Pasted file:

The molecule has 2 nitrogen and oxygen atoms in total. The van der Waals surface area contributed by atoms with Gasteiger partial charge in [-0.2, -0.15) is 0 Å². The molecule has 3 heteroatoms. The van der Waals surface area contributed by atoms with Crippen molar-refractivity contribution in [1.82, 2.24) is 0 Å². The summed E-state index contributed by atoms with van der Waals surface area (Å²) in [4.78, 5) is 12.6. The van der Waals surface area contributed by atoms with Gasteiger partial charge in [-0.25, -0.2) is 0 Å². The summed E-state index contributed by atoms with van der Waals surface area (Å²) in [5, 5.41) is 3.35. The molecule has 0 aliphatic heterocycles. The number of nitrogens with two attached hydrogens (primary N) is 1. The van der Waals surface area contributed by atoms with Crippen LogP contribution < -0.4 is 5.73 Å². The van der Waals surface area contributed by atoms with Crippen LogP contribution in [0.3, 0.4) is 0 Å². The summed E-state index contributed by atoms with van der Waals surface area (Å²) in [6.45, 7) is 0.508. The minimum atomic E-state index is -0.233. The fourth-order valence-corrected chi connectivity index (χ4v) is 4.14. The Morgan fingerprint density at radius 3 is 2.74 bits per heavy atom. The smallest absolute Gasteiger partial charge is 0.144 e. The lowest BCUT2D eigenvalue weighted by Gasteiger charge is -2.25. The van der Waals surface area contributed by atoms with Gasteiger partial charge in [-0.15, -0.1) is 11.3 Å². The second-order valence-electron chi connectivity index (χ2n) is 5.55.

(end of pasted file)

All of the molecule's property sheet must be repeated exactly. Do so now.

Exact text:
The molecule has 2 nitrogen and oxygen atoms in total. The van der Waals surface area contributed by atoms with Gasteiger partial charge in [-0.2, -0.15) is 0 Å². The molecule has 3 heteroatoms. The van der Waals surface area contributed by atoms with Crippen molar-refractivity contribution in [1.82, 2.24) is 0 Å². The summed E-state index contributed by atoms with van der Waals surface area (Å²) in [4.78, 5) is 12.6. The van der Waals surface area contributed by atoms with Gasteiger partial charge in [-0.25, -0.2) is 0 Å². The summed E-state index contributed by atoms with van der Waals surface area (Å²) in [5, 5.41) is 3.35. The molecule has 0 aliphatic heterocycles. The number of nitrogens with two attached hydrogens (primary N) is 1. The van der Waals surface area contributed by atoms with Crippen LogP contribution < -0.4 is 5.73 Å². The van der Waals surface area contributed by atoms with Crippen LogP contribution in [0.3, 0.4) is 0 Å². The summed E-state index contributed by atoms with van der Waals surface area (Å²) in [6.45, 7) is 0.508. The minimum atomic E-state index is -0.233. The fourth-order valence-corrected chi connectivity index (χ4v) is 4.14. The Morgan fingerprint density at radius 3 is 2.74 bits per heavy atom. The smallest absolute Gasteiger partial charge is 0.144 e. The lowest BCUT2D eigenvalue weighted by Gasteiger charge is -2.25. The van der Waals surface area contributed by atoms with Gasteiger partial charge in [-0.15, -0.1) is 11.3 Å². The second-order valence-electron chi connectivity index (χ2n) is 5.55.